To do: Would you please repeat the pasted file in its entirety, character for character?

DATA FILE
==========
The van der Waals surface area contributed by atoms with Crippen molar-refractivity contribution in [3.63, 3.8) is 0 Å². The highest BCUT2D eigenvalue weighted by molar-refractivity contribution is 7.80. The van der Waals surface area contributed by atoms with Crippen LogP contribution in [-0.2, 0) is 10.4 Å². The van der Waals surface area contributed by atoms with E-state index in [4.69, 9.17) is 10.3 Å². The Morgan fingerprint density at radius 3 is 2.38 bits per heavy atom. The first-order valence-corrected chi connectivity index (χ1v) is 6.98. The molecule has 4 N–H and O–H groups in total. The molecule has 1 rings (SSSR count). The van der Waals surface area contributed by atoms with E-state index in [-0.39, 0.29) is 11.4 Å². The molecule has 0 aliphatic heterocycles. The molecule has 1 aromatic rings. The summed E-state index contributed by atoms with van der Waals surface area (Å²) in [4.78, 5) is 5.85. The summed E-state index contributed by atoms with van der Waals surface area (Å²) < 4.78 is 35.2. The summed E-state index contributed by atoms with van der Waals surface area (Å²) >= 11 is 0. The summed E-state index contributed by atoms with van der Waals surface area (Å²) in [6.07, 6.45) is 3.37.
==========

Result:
The van der Waals surface area contributed by atoms with Crippen molar-refractivity contribution in [3.63, 3.8) is 0 Å². The highest BCUT2D eigenvalue weighted by molar-refractivity contribution is 7.80. The van der Waals surface area contributed by atoms with Crippen LogP contribution in [-0.2, 0) is 10.4 Å². The van der Waals surface area contributed by atoms with E-state index in [4.69, 9.17) is 10.3 Å². The Morgan fingerprint density at radius 3 is 2.38 bits per heavy atom. The first-order valence-corrected chi connectivity index (χ1v) is 6.98. The molecule has 4 N–H and O–H groups in total. The molecule has 1 rings (SSSR count). The van der Waals surface area contributed by atoms with E-state index in [-0.39, 0.29) is 11.4 Å². The molecule has 0 aliphatic heterocycles. The molecule has 1 aromatic rings. The summed E-state index contributed by atoms with van der Waals surface area (Å²) in [4.78, 5) is 5.85. The summed E-state index contributed by atoms with van der Waals surface area (Å²) < 4.78 is 35.2. The summed E-state index contributed by atoms with van der Waals surface area (Å²) >= 11 is 0. The summed E-state index contributed by atoms with van der Waals surface area (Å²) in [6.07, 6.45) is 3.37.